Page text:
|First World War||Second World War||The Cold War|
Germany's first concentration camp was opened at Dachau, a village a few miles from Munich. Theodor Eicke was placed in charge of the first camp and eventually took overall control of the system. The camp was staffed by members of the SS Death's Head units.
Originally called re-education centres the Schutzstaffel (SS) soon began describing them as concentration camps. They were called this because they were "concentrating" the enemy into a restricted area. Hitler argued that the camps were modeled on those used by the British during the Boer War.
By 1943 Dachau controlled a vast network of camps stretching into Austria. Although not an extermination camp, a large number of inmates were murdered. Others died during medical experiments. Prisoners at Dachau included Leon Blum, Martin Niemoller, Kurt von Schuschnigg, Franz Halder and Hjalmar Schacht.
(1) Manchester Guardian (1st May, 1945)
The capture of the notorious concentration camp near Dachau, where approximately 32,000 persons were liberated, was announce in yesterday's S.H.A.E.F. communiqué. Three hundred S.S. guards at the camp were quickly overcome it said.
A whole battalion of Allied troops was needed to restrain the prisoners from excesses. Fifty railway trucks crammed with bodies and the discovery of gas chambers, torture rooms, whipping posts, and crematoria strongly support report which had leaked out of the camp.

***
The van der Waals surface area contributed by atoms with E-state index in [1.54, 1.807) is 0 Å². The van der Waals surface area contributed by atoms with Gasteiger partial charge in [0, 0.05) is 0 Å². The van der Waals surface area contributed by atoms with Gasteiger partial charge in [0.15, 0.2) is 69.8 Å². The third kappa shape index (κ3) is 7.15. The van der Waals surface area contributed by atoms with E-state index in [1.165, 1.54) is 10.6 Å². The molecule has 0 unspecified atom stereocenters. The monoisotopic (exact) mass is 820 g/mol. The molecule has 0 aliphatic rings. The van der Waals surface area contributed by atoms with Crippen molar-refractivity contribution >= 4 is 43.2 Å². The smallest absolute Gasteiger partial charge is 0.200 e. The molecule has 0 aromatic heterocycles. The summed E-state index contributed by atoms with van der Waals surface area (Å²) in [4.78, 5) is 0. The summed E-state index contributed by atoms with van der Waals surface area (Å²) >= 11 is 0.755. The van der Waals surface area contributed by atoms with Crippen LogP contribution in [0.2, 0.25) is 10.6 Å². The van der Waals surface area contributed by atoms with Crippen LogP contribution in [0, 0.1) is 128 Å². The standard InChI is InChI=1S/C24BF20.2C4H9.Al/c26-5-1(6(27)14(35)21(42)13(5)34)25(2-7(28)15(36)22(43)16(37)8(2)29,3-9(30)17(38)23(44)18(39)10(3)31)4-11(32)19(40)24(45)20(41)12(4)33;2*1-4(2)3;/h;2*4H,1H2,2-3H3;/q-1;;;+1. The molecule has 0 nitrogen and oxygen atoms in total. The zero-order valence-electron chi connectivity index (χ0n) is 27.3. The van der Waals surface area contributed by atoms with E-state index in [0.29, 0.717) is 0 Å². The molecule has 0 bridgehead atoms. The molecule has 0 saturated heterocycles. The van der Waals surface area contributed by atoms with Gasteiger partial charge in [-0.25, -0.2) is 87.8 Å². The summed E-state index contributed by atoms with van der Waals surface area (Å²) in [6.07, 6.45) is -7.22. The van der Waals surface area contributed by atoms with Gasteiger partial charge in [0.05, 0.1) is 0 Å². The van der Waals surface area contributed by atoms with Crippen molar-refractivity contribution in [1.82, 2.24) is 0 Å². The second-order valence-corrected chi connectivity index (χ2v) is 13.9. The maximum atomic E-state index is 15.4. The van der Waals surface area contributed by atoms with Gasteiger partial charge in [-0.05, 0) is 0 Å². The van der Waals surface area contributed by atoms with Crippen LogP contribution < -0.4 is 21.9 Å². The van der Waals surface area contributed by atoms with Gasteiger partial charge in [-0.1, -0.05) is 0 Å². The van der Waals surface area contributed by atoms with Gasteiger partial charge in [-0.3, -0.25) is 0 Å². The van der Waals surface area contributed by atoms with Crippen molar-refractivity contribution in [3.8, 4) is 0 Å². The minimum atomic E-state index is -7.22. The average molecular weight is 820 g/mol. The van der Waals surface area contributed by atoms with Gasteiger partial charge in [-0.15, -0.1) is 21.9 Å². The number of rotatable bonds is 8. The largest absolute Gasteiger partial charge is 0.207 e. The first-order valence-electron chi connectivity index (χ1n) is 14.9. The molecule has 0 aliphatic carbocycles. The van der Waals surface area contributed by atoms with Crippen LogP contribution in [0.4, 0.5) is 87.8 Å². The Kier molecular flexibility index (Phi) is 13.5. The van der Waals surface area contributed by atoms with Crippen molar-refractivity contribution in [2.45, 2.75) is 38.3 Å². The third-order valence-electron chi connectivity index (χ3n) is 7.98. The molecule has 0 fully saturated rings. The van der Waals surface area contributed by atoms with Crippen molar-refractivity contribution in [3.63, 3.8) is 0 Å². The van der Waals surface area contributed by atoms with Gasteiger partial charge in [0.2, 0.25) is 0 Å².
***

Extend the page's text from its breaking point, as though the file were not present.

An Associated Press correspondent with the Seventh Army says that many of the prisoners seized the guards' weapons and revenged themselves on the SS men. Many of the well-known prisoners, it was said, had been recently removed to a new camp in the Tyrol.
Prisoners with access to the records said that 9,000 died of hunger and disease, or were shot in the past three months and 4,000 more perished last winter.
(2) Martha Gellhorn was with the United States troops that liberated Dachau in 1945. She later wrote about it in her book The Face of War (1959)
I have not talked about how it was the day the American Army arrived, though the prisoners told me. In their joy to be free, and longing to see their friends who had come at last, many prisoners rushed to the fence and died electrocuted. There were those who died cheering, because that effort of happiness was more than their bodies could endure. There were those who died because now they had food, and they ate before they could be stopped, and it killed them. I do not know words to describe the men who have survived this horror for years, three years, five years, ten years, and whose minds are as clear and unafraid as the day they entered.
I was in Dachau when the German armies surrendered unconditionally to the Allies. We sat in that room, in that accursed cemetery prison, and no one had anything more to say. Still, Dachau seemed to me the most suitable place in Europe to hear the news of victory. For surely this war was made to abolish Dachau, and all the other places like Dachau, and everything that Dachau stood for, and to abolish it for ever.